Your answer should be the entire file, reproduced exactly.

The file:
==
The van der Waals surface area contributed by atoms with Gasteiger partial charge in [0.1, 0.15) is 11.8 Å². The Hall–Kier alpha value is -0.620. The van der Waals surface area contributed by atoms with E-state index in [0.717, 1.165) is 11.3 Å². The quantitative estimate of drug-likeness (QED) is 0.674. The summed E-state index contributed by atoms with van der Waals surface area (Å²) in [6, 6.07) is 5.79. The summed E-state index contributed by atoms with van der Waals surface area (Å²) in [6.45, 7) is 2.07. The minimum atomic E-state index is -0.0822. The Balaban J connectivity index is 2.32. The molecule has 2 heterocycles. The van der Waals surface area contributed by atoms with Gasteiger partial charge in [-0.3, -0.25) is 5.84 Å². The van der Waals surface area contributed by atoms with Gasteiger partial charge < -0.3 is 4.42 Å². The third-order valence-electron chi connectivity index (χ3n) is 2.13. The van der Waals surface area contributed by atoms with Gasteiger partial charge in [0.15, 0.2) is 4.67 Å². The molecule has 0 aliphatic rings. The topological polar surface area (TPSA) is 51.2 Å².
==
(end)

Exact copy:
The van der Waals surface area contributed by atoms with Gasteiger partial charge in [0.1, 0.15) is 11.8 Å². The Hall–Kier alpha value is -0.620. The van der Waals surface area contributed by atoms with E-state index in [0.717, 1.165) is 11.3 Å². The quantitative estimate of drug-likeness (QED) is 0.674. The summed E-state index contributed by atoms with van der Waals surface area (Å²) in [6, 6.07) is 5.79. The summed E-state index contributed by atoms with van der Waals surface area (Å²) in [6.45, 7) is 2.07. The minimum atomic E-state index is -0.0822. The Balaban J connectivity index is 2.32. The molecule has 2 heterocycles. The van der Waals surface area contributed by atoms with Gasteiger partial charge in [-0.3, -0.25) is 5.84 Å². The van der Waals surface area contributed by atoms with Gasteiger partial charge < -0.3 is 4.42 Å². The third-order valence-electron chi connectivity index (χ3n) is 2.13. The van der Waals surface area contributed by atoms with Gasteiger partial charge in [0.15, 0.2) is 4.67 Å². The molecule has 0 aliphatic rings. The topological polar surface area (TPSA) is 51.2 Å².